Managing venous stasis ulcers

Managing chronic venous leg ulcers — what’s the latest evidence?

By Kulbir Dhillon, MSN, FNP, APNP, WCC

Venous disease, which encompasses all conditions caused by or related to diseased or abnormal veins, affects about 15% of adults. When mild, it rarely poses a problem, but as it worsens, it can become crippling and chronic.

Chronic venous disease often is overlooked by primary and cardiovascular care providers, who underestimate its magnitude and impact. Chronic venous insufficiency (CVI) causes hypertension in the venous system of the legs, leading to various pathologies that involve pain, swelling, edema, skin changes, stasis dermatitis, and ulcers. An estimated 1% of the U.S. population suffers from venous stasis ulcers (VSUs). Causes of VSUs include inflammatory processes resulting in leukocyte activation, endothelial damage, platelet aggregation, and intracellular edema. Preventing VSUs is the most important aspect of CVI management.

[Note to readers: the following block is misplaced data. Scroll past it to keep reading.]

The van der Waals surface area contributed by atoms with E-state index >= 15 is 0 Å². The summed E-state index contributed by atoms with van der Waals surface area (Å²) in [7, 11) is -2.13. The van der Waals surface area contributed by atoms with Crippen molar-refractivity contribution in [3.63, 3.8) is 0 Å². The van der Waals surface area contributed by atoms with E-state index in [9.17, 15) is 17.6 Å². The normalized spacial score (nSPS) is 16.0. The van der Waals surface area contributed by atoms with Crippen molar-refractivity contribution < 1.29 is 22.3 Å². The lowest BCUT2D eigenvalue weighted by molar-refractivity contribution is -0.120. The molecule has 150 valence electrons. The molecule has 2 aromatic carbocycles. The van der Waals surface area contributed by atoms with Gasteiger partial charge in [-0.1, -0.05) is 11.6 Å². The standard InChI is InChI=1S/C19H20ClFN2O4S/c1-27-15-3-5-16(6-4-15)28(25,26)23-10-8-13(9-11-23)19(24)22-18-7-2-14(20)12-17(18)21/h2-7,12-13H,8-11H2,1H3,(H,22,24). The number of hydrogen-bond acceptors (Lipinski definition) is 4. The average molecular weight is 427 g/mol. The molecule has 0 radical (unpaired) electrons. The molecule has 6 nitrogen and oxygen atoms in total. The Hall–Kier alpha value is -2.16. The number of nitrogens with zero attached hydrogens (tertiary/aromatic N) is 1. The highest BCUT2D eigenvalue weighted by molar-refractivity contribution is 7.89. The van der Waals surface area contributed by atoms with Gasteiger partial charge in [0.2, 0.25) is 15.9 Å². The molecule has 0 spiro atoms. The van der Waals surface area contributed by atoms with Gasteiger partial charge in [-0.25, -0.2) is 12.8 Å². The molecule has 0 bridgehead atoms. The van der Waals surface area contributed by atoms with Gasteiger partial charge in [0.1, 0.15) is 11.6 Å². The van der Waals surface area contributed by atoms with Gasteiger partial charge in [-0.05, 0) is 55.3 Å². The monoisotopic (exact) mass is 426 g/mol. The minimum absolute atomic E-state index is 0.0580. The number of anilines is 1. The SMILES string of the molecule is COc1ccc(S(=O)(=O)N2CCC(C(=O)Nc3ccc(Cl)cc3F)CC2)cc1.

Treatments for VSUs include compression therapy, local wound care (including debridement), dressings, topical or systemic antibiotics for infected wounds, other pharmacologic agents, surgery, and adjunctive therapy. Clinicians should be able to recognize early CVI manifestations and choose specific treatments based on disease severity and the patient’s anatomic and pathophysiologic features. Management starts with a full history, physical examination, and risk-factor identification. Wound care clinicians should individualize therapy as appropriate to manage signs and symptoms.

Compression therapy

Treatment focuses on preventing new ulcers, controlling edema, and reducing venous hypertension through compression therapy. Compression therapy helps prevent reflux, decreases release of inflammatory cytokines, and reduces fluid leakage from capillaries, thereby controlling lower extremity edema and VSU recurrence. Goals of compression therapy are to reduce symptoms, prevent secondary complications, and slow disease progression.

In patients with severe cellulitis, compression therapy is delayed while infection is treated. Contraindications for compression therapy include heart failure, recent deep vein thrombosis (DVT), unstable medical status, and risk factors that can cause complications of compression therapy. Ultrasound screening should be done to rule out recent DVT. Arterial disease must be ruled out by measuring the ankle-brachial index (ABI). Compression is contraindicated if significant arterial disease is present, because this condition may cause necrosis or necessitate amputation.